by Joseph Conrad
Lord Jim Memory and the Past Quotes
How we cite our quotes: (Chapter.Paragraph)
Marlow's body, extended at rest in the seat, would become very still, as though his spirit had winged its way back into the lapse of time and were speaking through his lips from the past. (4.11)
If ever anyone could pull off time travel, we think it just might be Marlow. Here he seems to slip back into the past with no effort at all. Or maybe it's that the past slips into him.
"Why I longed to go grubbing into the deplorable details of an occurrence which, after all, concerned me no more than as a member of an obscure body of men held together by a community of inglorious toil and by fidelity to a certain standard of conduct, I can't explain." (5.14)
Shmoop thinks this is a really fancy way of saying that Marlow really doesn't have any business snooping around in Jim's past. Nor does he understand why in the world he's doing it in the first place. Morbid curiosity, maybe?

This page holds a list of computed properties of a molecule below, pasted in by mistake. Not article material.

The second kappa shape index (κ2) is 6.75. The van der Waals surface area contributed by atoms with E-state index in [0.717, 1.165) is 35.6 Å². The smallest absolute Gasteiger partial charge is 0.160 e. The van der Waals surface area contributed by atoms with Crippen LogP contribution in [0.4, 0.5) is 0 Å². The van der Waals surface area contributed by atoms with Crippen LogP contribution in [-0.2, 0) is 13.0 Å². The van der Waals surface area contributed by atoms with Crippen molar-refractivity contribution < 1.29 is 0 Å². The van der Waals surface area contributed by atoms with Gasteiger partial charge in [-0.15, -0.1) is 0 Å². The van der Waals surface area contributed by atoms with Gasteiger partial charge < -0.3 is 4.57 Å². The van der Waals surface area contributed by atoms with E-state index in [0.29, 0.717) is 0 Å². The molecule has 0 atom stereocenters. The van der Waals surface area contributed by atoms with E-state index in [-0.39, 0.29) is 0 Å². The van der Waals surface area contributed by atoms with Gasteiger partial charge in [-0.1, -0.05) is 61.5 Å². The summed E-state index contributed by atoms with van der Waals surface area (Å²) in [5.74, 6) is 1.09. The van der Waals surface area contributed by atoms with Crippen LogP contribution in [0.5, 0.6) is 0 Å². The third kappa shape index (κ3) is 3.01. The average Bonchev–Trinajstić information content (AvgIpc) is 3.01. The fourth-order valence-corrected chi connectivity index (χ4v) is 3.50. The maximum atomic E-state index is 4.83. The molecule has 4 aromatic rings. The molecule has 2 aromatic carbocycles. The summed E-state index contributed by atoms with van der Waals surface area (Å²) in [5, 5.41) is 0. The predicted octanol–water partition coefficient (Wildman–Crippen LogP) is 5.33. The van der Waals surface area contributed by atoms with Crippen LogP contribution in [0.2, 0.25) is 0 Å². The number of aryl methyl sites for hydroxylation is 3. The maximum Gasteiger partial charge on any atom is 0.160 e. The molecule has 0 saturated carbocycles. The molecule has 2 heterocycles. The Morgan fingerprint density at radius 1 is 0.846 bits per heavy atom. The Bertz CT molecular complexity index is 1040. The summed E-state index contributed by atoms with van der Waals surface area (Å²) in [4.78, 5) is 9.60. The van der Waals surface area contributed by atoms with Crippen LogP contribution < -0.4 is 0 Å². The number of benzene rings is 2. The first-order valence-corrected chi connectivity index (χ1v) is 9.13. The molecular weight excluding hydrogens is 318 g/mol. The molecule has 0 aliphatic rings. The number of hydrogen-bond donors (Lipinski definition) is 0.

"Of course the recollection of my last conversation with Brierly is tinged with the knowledge of his end that followed so close upon it. (6.13)
Talk about time warp. With these words Marlow reminds us that his conversation with Brierly is the past of the past. Brierly's suicide, which is in the past, has changed Marlow's memory of his conversation with Captain B, which happened even before his suicide, which is still in the future of the moment Marlow is describing. Yikes. If your head is spinning, just remember that the takeaway point here is that memories shape each other; Marlow's memory of Brierly's death has changed the way he remembers their chat.